Down here in the south, monogramming is huge. I have friends that monogram anything they can get their hands on. I swear, if they could tattoo a monogram on their kids and get away with it, they would. Kidding! (kind of 😉 ) I am in the pool of folks who appreciate a monogram if it is done more subtly. Read: you probably won’t catch me with my initials on a big, floppy beach hat but I’ve been rocking a “KLN” on my phone case for the past two years. And what about personalization? Do you have your family’s name displayed on your mailbox? Door mat? On a garden flag? And, even if you aren’t into monograms or personalizing your decor at all, I bet at some point, you have/will send out printed invitations/announcements with your family name. Around Christmastime, when the cards start flowing in, that’s when I notice it most. If you plan to design and customize your outdoor decor for the season or send out a batch of cards, read these two rules before you monogram and personalize.
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Maybe it was ingrained in us naturally an early age that a husband’s name appears first – it’s typically “Mr. and Mrs. XYZ”. But, in an initial monogram, the wife’s first name initial actually appears first in the series. The married last name follows (usually slightly larger than the other two letters), and the husband’s first name initial. For example, the monogram I use with my husband, David, is “KLD”.
For a single name monogram, it would read as first name initial, last name initial, middle/maiden name initial. On more than one occasion, I have seen situations where someone assumed the large middle initial should be their first name initial, with the far left being their middle initial and the far right being their last name initial. This is how “Kelley Nan Lopez” should read.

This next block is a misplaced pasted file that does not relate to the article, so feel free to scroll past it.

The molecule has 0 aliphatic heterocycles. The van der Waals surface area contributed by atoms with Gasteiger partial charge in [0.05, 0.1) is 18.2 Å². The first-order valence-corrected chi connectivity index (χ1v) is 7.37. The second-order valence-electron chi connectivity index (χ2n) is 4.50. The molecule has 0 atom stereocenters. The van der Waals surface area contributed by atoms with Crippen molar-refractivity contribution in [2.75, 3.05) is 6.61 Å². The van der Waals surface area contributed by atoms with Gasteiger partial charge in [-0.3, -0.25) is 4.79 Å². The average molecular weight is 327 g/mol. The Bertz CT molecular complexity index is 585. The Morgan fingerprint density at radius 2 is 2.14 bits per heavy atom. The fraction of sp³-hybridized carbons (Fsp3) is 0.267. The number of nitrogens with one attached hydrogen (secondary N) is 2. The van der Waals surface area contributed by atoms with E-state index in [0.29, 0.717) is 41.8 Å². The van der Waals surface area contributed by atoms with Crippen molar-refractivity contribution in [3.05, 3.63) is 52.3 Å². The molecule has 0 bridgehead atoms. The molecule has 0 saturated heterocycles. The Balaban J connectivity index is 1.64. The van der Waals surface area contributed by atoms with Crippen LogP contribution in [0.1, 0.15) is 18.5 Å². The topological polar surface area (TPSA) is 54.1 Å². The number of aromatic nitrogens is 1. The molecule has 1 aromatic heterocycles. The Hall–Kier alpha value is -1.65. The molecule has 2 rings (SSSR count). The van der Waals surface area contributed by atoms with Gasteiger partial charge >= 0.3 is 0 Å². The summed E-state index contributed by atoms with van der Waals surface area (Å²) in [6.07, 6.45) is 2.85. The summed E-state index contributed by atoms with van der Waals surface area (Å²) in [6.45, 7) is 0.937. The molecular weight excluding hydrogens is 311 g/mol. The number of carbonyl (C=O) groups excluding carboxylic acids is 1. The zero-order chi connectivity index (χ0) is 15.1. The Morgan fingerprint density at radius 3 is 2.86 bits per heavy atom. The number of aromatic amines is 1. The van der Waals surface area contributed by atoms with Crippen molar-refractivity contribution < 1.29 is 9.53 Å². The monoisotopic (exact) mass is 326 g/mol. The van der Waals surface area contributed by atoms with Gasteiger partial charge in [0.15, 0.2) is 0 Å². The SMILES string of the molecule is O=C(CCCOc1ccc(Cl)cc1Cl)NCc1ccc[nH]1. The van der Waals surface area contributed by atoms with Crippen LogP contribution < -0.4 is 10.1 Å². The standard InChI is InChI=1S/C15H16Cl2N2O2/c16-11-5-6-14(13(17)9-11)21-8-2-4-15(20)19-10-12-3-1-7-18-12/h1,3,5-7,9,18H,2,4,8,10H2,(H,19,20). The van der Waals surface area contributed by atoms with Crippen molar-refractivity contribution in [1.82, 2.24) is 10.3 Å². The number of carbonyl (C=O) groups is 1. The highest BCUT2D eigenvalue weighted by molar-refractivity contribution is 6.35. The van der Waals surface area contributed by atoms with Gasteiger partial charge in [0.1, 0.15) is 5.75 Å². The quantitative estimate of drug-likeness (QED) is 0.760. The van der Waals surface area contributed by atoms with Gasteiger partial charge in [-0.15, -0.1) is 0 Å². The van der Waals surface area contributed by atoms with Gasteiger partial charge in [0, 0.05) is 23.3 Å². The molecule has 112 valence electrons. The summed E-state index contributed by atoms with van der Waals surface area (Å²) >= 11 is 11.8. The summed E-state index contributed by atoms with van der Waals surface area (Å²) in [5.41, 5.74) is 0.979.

NO APOSTROPHE NEEDED – YOUR FAMILY IS NOT POSSESSIVE
This common mistake tends to happen less in the home and more often on printed announcements. But, maybe you have a door mat or a sign in the kitchen – one of those popular pieces of family wall art with your family name “Est. 2002” type deals. I won’t go into depth on grammatical rules and details (there are many I don’t follow and I’m certainly not an English teacher), but, just remember that typically, you should not be using an apostrophe in your last name. To make your name plural (indicating “we are the Smiths”), add an ‘s’ or in some cases, an ‘es’. For my last name, which ends in a ‘z’, this is how the plural would appear. And no, that is not my real address 😉
Here is an example of simply adding an ‘s’. See? No apostrophe.
Here is our Christmas card from two years ago (2016 just didn’t happen for us haha 😉 ).
“But what if my last name is ‘Miller’?” Nope- no apostrophe. It should read “The Millers”. What if my last name is ‘Dole’ and ends in an ‘e’?” Just add an ‘s’ – it should read “The Doles”. “What about a ‘z’, like in ‘Perez’?” Then you are like me- add an ‘es’ to make it “The Perezes”.
If you are still in doubt about making your family unit name plural, drop the “the” and stick to your last name, as is; i.e. “Lopez”. Or, go with “The (INSERT NAME) Family”. But, if you are labeling/signing your name, never use that possessive ” ‘ “.
If after reading this, you are now really wanting something to monogram, here are a few favs where your personal touch can be added tastefully.
Monograms add the perfect touch of “special” and can give individuality to something more “common”. If you want something with your name on it, you deserve to have it done correctly. I still don’t know why there aren’t more shops and printers that catch these mistakes; I suppose they can’t double check all orders that come through but I’m sure they see an apostrophe on a doormat order at least 50% of the time. But, the THIRD and most important rule is if you too can spot a misused possessive ” ‘ ” from a mile away on the cards you receive from friends and family, smile and be grateful they sent something, and remember – being polite trumps etiquette if it comes at the expense of kindness.